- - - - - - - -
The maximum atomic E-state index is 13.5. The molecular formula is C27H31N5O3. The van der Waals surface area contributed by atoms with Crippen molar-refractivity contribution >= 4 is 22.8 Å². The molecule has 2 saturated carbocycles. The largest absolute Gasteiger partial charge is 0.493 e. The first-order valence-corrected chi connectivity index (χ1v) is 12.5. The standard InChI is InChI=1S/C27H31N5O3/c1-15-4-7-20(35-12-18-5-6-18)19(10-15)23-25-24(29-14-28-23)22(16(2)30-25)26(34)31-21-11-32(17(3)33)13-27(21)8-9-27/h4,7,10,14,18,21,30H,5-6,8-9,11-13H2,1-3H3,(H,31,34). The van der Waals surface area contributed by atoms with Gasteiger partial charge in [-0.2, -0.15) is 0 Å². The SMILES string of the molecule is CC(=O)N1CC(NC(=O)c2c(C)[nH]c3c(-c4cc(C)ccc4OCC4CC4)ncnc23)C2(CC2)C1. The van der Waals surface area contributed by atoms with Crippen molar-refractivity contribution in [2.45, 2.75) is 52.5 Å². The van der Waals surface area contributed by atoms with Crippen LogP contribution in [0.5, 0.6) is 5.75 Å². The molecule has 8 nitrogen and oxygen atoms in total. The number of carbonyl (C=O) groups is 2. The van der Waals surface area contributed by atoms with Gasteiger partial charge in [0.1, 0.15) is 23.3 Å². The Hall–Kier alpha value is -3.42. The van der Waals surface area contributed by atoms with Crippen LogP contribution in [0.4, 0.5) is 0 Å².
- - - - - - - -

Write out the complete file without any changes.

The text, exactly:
The maximum atomic E-state index is 13.5. The molecular formula is C27H31N5O3. The van der Waals surface area contributed by atoms with Crippen molar-refractivity contribution >= 4 is 22.8 Å². The molecule has 2 saturated carbocycles. The largest absolute Gasteiger partial charge is 0.493 e. The first-order valence-corrected chi connectivity index (χ1v) is 12.5. The standard InChI is InChI=1S/C27H31N5O3/c1-15-4-7-20(35-12-18-5-6-18)19(10-15)23-25-24(29-14-28-23)22(16(2)30-25)26(34)31-21-11-32(17(3)33)13-27(21)8-9-27/h4,7,10,14,18,21,30H,5-6,8-9,11-13H2,1-3H3,(H,31,34). The van der Waals surface area contributed by atoms with Gasteiger partial charge in [-0.2, -0.15) is 0 Å². The SMILES string of the molecule is CC(=O)N1CC(NC(=O)c2c(C)[nH]c3c(-c4cc(C)ccc4OCC4CC4)ncnc23)C2(CC2)C1. The van der Waals surface area contributed by atoms with Crippen molar-refractivity contribution in [2.45, 2.75) is 52.5 Å². The van der Waals surface area contributed by atoms with Crippen LogP contribution in [0.5, 0.6) is 5.75 Å². The molecule has 8 nitrogen and oxygen atoms in total. The number of carbonyl (C=O) groups is 2. The van der Waals surface area contributed by atoms with Gasteiger partial charge in [0.1, 0.15) is 23.3 Å². The Hall–Kier alpha value is -3.42. The van der Waals surface area contributed by atoms with Crippen LogP contribution in [0.4, 0.5) is 0 Å².